When Zachary McCann filled out a questionnaire in sixth grade asking him what he wanted to be when he grew up, he did not hesitate with his answer.
“I wrote down ‘Computer programmer,’” says the Arlington, Massachusetts, resident. “I always had an interest in computers.”
He came to UMass Lowell in 2019 as a computer science major, eager to learn all he could.
“Going to UMass Lowell was the right balance between good academics and getting the most bang for my buck,” says McCann, who received a dean’s scholarship as part of his admission to the university.
He also got accepted into the Immersive Scholars program, which awarded him $4,000 to work on research on campus or in the community during the summer before his sophomore year. McCann visited JobHawk, UML’s student employment website, and found an open Immersive Scholars opportunity within the lab of Fred Martin, a computer science professor and Kennedy College of Sciences associate dean for teaching, learning and undergraduate studies. He has worked in the lab, known as the Engaging Computing Group, ever since.
“Working in Prof. Martin’s lab has been amazing,” McCann says. “I’ve learned so much with these hands-on experiences, and I’ve been able to see practical applications for my classes, which I think is super-cool.”
As a member of the Engaging Computing Group, McCann assisted with a project that involved developing a water-quality sensor network that could monitor beach groundwater for research being conducted by Environmental, Earth and Atmospheric Sciences Asst. Prof. James Heiss under a $784,000 National Science Foundation grant. The sensors were installed in wells on the beach at the United States Army Corps of Engineers Field Research Facility in Duck, North Carolina.
“It’s awesome to see our work being used in a practical way, where I helped develop hardware and write code that will be used to gather data and increase the body of knowledge that we have as scientists,” says McCann. “That’s actually changing the world in a small way.”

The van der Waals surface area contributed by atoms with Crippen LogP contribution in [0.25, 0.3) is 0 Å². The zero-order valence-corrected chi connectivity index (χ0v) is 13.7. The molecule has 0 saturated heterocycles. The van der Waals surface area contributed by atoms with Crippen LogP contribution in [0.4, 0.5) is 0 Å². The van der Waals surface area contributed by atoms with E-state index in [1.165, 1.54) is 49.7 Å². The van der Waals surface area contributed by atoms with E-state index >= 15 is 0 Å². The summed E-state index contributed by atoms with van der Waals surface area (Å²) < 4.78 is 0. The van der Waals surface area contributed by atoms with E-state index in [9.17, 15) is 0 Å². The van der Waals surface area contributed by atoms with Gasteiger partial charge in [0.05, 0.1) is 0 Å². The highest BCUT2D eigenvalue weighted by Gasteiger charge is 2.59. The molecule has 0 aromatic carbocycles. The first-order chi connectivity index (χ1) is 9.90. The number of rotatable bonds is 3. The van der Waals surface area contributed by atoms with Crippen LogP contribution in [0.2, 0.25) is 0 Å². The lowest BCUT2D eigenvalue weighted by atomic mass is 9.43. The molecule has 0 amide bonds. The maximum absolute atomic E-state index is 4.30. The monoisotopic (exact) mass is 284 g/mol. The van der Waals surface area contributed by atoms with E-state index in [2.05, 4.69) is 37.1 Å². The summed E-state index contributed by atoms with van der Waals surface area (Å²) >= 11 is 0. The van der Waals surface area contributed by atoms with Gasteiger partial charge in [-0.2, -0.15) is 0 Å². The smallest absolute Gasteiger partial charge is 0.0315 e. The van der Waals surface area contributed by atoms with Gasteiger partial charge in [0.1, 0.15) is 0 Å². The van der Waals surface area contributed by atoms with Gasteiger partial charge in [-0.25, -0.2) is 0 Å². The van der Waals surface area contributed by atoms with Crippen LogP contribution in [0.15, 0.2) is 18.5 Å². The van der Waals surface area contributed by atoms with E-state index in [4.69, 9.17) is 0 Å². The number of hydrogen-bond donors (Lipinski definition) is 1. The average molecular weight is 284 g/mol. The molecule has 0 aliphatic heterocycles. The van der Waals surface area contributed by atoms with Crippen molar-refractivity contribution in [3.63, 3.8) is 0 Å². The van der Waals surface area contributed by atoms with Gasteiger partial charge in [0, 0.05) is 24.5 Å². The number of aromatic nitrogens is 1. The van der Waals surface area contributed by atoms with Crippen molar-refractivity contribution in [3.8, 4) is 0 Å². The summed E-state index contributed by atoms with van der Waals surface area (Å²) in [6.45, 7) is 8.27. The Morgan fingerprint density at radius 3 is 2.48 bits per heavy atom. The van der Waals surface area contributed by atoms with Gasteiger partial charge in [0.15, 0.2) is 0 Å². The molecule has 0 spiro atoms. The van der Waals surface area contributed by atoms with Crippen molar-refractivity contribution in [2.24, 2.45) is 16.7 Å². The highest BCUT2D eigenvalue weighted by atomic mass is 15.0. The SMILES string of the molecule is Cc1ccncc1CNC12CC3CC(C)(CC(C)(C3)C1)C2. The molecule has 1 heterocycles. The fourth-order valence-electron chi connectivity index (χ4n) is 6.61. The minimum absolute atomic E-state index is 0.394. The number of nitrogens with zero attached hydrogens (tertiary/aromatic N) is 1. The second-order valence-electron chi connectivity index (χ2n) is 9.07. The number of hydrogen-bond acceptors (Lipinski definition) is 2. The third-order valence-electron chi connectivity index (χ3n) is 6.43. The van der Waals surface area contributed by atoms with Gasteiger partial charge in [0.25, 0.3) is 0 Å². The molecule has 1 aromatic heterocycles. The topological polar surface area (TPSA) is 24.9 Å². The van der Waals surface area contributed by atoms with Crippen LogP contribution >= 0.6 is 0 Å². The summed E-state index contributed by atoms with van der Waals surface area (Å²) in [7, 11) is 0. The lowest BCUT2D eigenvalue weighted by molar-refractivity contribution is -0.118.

McCann has also worked with iSENSE, a web system for sharing and visualizing scientific data, which was created by the Engaging Computing Group. He helped move the system to a UMass Lowell server while overseeing that it complied with the university’s Information Technology policies.
On top of working in Martin’s lab, McCann has served as a peer leader for SoarCS, a summer program for incoming computer science majors, for three years.
“I love being able to take the knowledge I have and share it with these incoming students so that they can have a better basis going into their classes in the fall,” says McCann, who teaches beginner coding concepts.
McCann developed a game that the students can play using a micro:bit, a pocket-sized computer that can be programmed to execute different functions. The game is like Pac-Man, in which the player must move their LED light around the board to avoid getting hit by another moving LED light. McCann created the code for this game, which he then supplied to the students to use on their micro:bits.
“It’s been cool for me to see how I’ve gotten really good with these topics and felt comfortable enough to be able to teach them to others,” he says.